Australia’s prime minister, Scott Morrison, has angrily reacted to a repugnant fake picture shared on Twitter by a government official in China depicting an Australian soldier cutting the throat of an Afghan child.
The Sun reports that this development comess after credible evidence from an ivestigation revealed that Australian Military forces allegedly killed 19 Afghan civilians. Those allegedly killed include prisoners, farmers, female civilians, and two 14-year-old boys whose throats were reportedly slit because they were suspected of being Taliban sympathisers.
In reaction to the report, Lijian Zhao, a spokesman for China’s foreign ministry, posted an image on Twitter showing a soldier cutting the throat of a boy who was holding a lamb and whose head was wrapped in the Australian flag.
“Shocked by murder of Afghan civilians & prisoners by Australian soldiers. We strongly condemn such acts, & call for holding them accountable,” Zhao captioned the photo.
Prime Minister Morrison, in reaction to Zhao’s tweet, called the image “repugnant” and called on the Chinese government to apologise.
“It is utterly outrageous and it cannot be justified on any basis whatsoever. Australia is seeking an apology from the Chinese government for this outrageous post. We are also seeking its removal immediately and have also contacted Twitter to take it down immediately,” PM Morrison said at a press conference.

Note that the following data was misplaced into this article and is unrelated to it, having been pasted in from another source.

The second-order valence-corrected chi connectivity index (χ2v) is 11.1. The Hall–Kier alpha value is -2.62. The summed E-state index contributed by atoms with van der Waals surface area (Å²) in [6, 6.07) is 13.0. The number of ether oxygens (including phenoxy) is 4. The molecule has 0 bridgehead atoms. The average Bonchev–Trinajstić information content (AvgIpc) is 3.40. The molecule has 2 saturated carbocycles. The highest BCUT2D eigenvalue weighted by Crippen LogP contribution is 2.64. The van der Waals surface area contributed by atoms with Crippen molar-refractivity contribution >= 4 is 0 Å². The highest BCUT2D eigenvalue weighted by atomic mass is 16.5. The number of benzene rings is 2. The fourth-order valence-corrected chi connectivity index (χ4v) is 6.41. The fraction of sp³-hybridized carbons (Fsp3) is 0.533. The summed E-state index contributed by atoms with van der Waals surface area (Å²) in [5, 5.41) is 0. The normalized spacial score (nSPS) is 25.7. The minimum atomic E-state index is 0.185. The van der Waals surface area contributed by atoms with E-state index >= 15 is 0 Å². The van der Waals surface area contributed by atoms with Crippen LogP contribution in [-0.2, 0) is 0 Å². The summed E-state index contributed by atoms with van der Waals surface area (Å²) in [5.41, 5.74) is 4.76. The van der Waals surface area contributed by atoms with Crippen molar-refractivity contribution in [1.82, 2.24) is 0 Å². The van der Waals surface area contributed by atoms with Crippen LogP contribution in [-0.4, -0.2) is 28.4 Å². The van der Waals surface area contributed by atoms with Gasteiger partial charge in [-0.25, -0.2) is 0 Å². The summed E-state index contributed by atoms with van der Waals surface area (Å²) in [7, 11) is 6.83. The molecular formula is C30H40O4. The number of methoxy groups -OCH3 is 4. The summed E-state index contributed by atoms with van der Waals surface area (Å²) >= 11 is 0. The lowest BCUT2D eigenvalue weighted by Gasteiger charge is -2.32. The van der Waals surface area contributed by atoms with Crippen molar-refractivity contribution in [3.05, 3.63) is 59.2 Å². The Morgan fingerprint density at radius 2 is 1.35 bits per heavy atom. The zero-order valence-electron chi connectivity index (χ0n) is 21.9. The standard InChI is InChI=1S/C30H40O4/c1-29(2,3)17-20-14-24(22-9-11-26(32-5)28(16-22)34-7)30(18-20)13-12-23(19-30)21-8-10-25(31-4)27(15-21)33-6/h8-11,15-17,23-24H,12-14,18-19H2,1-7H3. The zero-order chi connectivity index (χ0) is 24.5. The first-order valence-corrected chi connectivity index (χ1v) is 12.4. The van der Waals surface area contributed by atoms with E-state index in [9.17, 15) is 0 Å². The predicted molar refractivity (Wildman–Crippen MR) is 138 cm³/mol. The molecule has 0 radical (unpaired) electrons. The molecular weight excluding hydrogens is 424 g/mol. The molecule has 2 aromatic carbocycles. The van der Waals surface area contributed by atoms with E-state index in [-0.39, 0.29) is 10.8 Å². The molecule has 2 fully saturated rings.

Zhao being able to tweet shows that even though Twitter and other American social media platforms have been banned in China, government officials and local media still use tthem to broadcast messages abroad.
Zhao, in March, faced heavy criticisms after his tweet insinuated that American soldiers could have brought the coronavirus to China.
China and Australia’s relationship seems to be strained following calls by the latter for an independent probe into the Chinese government’s handling of the early stages of the COVID-19 pandemic.
China has also condemned public statements by Australia on Taiwan’s status and China’s human rights conduct in Hong Kong.
China, most recently, has imposed new tariffs on Australian goods and flagging Australian ships from offloading cargo in Chinese ports.